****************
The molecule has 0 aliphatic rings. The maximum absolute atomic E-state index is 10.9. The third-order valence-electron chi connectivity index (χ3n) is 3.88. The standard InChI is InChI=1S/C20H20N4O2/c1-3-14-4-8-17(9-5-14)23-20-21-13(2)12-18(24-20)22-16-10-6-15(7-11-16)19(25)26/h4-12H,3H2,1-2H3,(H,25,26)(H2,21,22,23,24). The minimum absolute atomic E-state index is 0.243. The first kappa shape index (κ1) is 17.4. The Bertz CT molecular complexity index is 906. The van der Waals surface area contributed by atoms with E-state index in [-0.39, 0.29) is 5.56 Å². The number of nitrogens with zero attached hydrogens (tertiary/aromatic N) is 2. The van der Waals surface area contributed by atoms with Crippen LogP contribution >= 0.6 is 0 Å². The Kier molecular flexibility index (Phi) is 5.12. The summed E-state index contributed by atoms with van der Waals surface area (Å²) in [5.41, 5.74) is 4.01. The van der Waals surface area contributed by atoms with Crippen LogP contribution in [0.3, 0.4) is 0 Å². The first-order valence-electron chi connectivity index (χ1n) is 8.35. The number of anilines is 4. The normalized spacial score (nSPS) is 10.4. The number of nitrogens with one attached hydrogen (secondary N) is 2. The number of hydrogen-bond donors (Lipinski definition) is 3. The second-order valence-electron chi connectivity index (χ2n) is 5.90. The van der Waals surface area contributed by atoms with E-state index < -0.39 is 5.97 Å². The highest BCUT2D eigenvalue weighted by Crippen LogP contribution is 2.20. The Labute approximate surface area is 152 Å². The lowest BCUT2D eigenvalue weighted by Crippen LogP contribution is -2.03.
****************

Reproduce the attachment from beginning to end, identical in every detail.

The molecule has 0 aliphatic rings. The maximum absolute atomic E-state index is 10.9. The third-order valence-electron chi connectivity index (χ3n) is 3.88. The standard InChI is InChI=1S/C20H20N4O2/c1-3-14-4-8-17(9-5-14)23-20-21-13(2)12-18(24-20)22-16-10-6-15(7-11-16)19(25)26/h4-12H,3H2,1-2H3,(H,25,26)(H2,21,22,23,24). The minimum absolute atomic E-state index is 0.243. The first kappa shape index (κ1) is 17.4. The Bertz CT molecular complexity index is 906. The van der Waals surface area contributed by atoms with E-state index in [-0.39, 0.29) is 5.56 Å². The number of nitrogens with zero attached hydrogens (tertiary/aromatic N) is 2. The van der Waals surface area contributed by atoms with Crippen LogP contribution >= 0.6 is 0 Å². The Kier molecular flexibility index (Phi) is 5.12. The summed E-state index contributed by atoms with van der Waals surface area (Å²) in [5.41, 5.74) is 4.01. The van der Waals surface area contributed by atoms with Crippen LogP contribution in [0.3, 0.4) is 0 Å². The first-order valence-electron chi connectivity index (χ1n) is 8.35. The number of anilines is 4. The normalized spacial score (nSPS) is 10.4. The number of nitrogens with one attached hydrogen (secondary N) is 2. The number of hydrogen-bond donors (Lipinski definition) is 3. The second-order valence-electron chi connectivity index (χ2n) is 5.90. The van der Waals surface area contributed by atoms with E-state index < -0.39 is 5.97 Å². The highest BCUT2D eigenvalue weighted by Crippen LogP contribution is 2.20. The Labute approximate surface area is 152 Å². The lowest BCUT2D eigenvalue weighted by Crippen LogP contribution is -2.03.